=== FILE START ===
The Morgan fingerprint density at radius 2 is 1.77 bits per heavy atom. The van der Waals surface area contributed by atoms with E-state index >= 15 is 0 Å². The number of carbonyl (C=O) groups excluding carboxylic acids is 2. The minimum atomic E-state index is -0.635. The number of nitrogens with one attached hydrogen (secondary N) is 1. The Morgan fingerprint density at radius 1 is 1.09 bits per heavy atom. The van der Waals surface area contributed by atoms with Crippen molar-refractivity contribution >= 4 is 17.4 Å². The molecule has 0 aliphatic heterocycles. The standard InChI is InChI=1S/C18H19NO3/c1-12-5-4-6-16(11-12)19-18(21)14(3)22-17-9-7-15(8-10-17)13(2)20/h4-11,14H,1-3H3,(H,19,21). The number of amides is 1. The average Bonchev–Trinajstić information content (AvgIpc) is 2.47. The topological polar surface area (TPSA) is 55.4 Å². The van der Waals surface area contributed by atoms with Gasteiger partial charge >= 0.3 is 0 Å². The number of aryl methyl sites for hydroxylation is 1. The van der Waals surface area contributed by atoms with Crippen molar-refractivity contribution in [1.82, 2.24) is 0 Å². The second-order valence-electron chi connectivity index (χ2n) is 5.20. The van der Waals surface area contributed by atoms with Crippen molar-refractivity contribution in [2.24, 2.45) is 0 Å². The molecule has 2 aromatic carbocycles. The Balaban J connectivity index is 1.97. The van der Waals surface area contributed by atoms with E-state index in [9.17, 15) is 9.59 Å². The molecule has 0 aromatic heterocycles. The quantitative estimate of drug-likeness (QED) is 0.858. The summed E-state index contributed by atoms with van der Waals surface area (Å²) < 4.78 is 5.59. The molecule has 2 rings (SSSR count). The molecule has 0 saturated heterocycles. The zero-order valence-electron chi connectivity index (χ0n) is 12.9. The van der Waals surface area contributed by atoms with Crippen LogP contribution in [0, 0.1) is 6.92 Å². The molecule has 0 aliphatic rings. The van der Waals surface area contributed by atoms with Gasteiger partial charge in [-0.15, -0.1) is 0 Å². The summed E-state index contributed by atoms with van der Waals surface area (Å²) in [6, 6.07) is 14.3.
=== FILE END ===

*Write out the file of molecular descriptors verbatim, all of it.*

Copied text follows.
The Morgan fingerprint density at radius 2 is 1.77 bits per heavy atom. The van der Waals surface area contributed by atoms with E-state index >= 15 is 0 Å². The number of carbonyl (C=O) groups excluding carboxylic acids is 2. The minimum atomic E-state index is -0.635. The number of nitrogens with one attached hydrogen (secondary N) is 1. The Morgan fingerprint density at radius 1 is 1.09 bits per heavy atom. The van der Waals surface area contributed by atoms with Crippen molar-refractivity contribution >= 4 is 17.4 Å². The molecule has 0 aliphatic heterocycles. The standard InChI is InChI=1S/C18H19NO3/c1-12-5-4-6-16(11-12)19-18(21)14(3)22-17-9-7-15(8-10-17)13(2)20/h4-11,14H,1-3H3,(H,19,21). The number of amides is 1. The average Bonchev–Trinajstić information content (AvgIpc) is 2.47. The topological polar surface area (TPSA) is 55.4 Å². The van der Waals surface area contributed by atoms with Gasteiger partial charge >= 0.3 is 0 Å². The number of aryl methyl sites for hydroxylation is 1. The van der Waals surface area contributed by atoms with Crippen molar-refractivity contribution in [1.82, 2.24) is 0 Å². The second-order valence-electron chi connectivity index (χ2n) is 5.20. The van der Waals surface area contributed by atoms with Crippen molar-refractivity contribution in [2.24, 2.45) is 0 Å². The molecule has 2 aromatic carbocycles. The Balaban J connectivity index is 1.97. The van der Waals surface area contributed by atoms with E-state index in [9.17, 15) is 9.59 Å². The molecule has 0 aromatic heterocycles. The quantitative estimate of drug-likeness (QED) is 0.858. The summed E-state index contributed by atoms with van der Waals surface area (Å²) < 4.78 is 5.59. The molecule has 2 rings (SSSR count). The molecule has 0 saturated heterocycles. The zero-order valence-electron chi connectivity index (χ0n) is 12.9. The van der Waals surface area contributed by atoms with Crippen LogP contribution in [0, 0.1) is 6.92 Å². The molecule has 0 aliphatic rings. The van der Waals surface area contributed by atoms with Gasteiger partial charge in [-0.15, -0.1) is 0 Å². The summed E-state index contributed by atoms with van der Waals surface area (Å²) in [6, 6.07) is 14.3.